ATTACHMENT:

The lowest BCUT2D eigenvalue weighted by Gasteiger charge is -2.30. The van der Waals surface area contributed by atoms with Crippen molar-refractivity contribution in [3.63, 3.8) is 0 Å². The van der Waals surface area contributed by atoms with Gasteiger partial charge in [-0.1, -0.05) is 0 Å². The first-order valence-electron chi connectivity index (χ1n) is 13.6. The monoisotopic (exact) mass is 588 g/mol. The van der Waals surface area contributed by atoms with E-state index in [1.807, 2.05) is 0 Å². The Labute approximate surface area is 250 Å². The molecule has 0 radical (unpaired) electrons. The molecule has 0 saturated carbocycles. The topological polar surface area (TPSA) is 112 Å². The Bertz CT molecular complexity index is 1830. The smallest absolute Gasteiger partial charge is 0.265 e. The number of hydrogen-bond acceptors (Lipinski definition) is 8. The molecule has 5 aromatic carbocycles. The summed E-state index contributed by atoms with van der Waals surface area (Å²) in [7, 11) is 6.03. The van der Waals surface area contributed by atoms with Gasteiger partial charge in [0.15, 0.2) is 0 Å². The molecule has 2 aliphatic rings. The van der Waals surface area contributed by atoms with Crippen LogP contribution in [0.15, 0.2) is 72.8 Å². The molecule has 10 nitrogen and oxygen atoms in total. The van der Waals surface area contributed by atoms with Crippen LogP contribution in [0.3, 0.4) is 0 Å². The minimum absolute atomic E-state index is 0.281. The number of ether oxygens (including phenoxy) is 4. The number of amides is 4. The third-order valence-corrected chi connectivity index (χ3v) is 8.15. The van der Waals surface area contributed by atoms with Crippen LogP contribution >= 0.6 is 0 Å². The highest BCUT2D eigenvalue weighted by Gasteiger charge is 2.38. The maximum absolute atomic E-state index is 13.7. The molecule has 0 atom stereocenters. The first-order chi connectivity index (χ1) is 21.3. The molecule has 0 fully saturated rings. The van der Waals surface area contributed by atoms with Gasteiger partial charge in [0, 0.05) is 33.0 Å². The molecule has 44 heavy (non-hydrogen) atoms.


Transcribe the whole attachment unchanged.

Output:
The lowest BCUT2D eigenvalue weighted by Gasteiger charge is -2.30. The van der Waals surface area contributed by atoms with Crippen molar-refractivity contribution in [3.63, 3.8) is 0 Å². The van der Waals surface area contributed by atoms with Gasteiger partial charge in [-0.1, -0.05) is 0 Å². The first-order valence-electron chi connectivity index (χ1n) is 13.6. The monoisotopic (exact) mass is 588 g/mol. The van der Waals surface area contributed by atoms with E-state index in [1.807, 2.05) is 0 Å². The Labute approximate surface area is 250 Å². The molecule has 0 radical (unpaired) electrons. The molecule has 0 saturated carbocycles. The topological polar surface area (TPSA) is 112 Å². The Bertz CT molecular complexity index is 1830. The smallest absolute Gasteiger partial charge is 0.265 e. The number of hydrogen-bond acceptors (Lipinski definition) is 8. The molecule has 5 aromatic carbocycles. The summed E-state index contributed by atoms with van der Waals surface area (Å²) in [7, 11) is 6.03. The van der Waals surface area contributed by atoms with Gasteiger partial charge in [0.15, 0.2) is 0 Å². The molecule has 2 aliphatic rings. The van der Waals surface area contributed by atoms with Crippen LogP contribution in [0.15, 0.2) is 72.8 Å². The molecule has 10 nitrogen and oxygen atoms in total. The van der Waals surface area contributed by atoms with Crippen LogP contribution in [0.3, 0.4) is 0 Å². The minimum absolute atomic E-state index is 0.281. The number of ether oxygens (including phenoxy) is 4. The number of amides is 4. The third-order valence-corrected chi connectivity index (χ3v) is 8.15. The van der Waals surface area contributed by atoms with Crippen LogP contribution >= 0.6 is 0 Å². The highest BCUT2D eigenvalue weighted by Gasteiger charge is 2.38. The maximum absolute atomic E-state index is 13.7. The molecule has 0 atom stereocenters. The first-order chi connectivity index (χ1) is 21.3. The molecule has 0 fully saturated rings. The van der Waals surface area contributed by atoms with Gasteiger partial charge in [0, 0.05) is 33.0 Å². The molecule has 44 heavy (non-hydrogen) atoms.